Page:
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Old 04-02-2012, 07:43 AM   #31
Mystic Red
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Re: The Southwest: Demenshea meets the Versys

What was the speed limit on 12? Looks like it should be a least a double nickel. No heated gear....
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Old 04-02-2012, 07:49 AM   #32
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Re: The Southwest: Demenshea meets the Versys

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What was the speed limit on 12? Looks like it should be a least a double nickel. No heated gear....
Utah has a way of taking the fun outa riding. The speed is 55 (some 65) EXCEPT when it's twisty and then they lower the limit to 35mph. Nice...

Oh ya, a powerlet is my first mod to be added upon my arrival home. I'll never not have my heated gear again. I'm still sitting in my motel room in Beatty waiting for the temps to get to 45 degrees. Sheesh....
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Old 04-02-2012, 08:16 AM   #33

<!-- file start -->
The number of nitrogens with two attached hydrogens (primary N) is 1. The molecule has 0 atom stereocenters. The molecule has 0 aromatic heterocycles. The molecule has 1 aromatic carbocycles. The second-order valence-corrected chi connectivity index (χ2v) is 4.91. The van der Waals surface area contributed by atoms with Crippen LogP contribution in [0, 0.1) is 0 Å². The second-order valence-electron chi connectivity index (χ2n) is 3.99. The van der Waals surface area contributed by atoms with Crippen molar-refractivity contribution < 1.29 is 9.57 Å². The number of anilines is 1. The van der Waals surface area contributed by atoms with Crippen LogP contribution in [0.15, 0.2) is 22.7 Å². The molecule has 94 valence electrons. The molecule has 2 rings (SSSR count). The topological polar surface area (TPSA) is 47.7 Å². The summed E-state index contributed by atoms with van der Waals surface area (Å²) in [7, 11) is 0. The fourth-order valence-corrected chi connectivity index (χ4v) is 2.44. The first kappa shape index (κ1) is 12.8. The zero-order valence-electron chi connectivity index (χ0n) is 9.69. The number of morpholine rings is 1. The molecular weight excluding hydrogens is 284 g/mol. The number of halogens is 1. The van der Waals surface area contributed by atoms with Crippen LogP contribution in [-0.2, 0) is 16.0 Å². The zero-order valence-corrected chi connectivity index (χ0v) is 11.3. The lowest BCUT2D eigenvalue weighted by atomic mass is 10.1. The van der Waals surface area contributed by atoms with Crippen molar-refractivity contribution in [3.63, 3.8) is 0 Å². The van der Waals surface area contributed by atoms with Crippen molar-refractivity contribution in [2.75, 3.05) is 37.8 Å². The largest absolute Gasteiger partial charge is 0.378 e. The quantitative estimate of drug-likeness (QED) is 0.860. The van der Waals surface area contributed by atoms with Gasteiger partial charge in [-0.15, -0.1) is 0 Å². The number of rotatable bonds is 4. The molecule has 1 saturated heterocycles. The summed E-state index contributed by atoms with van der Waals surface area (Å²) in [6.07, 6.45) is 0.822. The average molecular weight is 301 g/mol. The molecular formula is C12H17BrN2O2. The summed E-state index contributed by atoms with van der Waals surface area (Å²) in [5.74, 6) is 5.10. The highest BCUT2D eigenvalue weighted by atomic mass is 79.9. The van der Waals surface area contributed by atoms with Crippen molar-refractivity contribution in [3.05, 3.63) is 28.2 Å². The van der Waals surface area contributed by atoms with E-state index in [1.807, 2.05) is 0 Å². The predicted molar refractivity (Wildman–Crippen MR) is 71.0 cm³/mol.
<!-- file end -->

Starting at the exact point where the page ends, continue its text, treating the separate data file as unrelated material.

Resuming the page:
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Re: The Southwest: Demenshea meets the Versys

This makes me think of Radiators Springs from the Cars movie.
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Old 04-04-2012, 09:40 AM   #34
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Re: The Southwest: Demenshea meets the Versys

Leaving Cedar City was best described as chilly at 47 degrees but I truly had no idea just how cold I was about to be. Even the GPS seemed confused wanting to take me north to Beaver before heading west and I'm sure it too was too cold to think. I combed over the maps and decided that the best route would be going through Ely and across NV via Hwy 50. By the time I reached Panaca, NV I had changed my mind knowing that Ely is one of the coldest places in the state of NV and I was already vexed from the cold.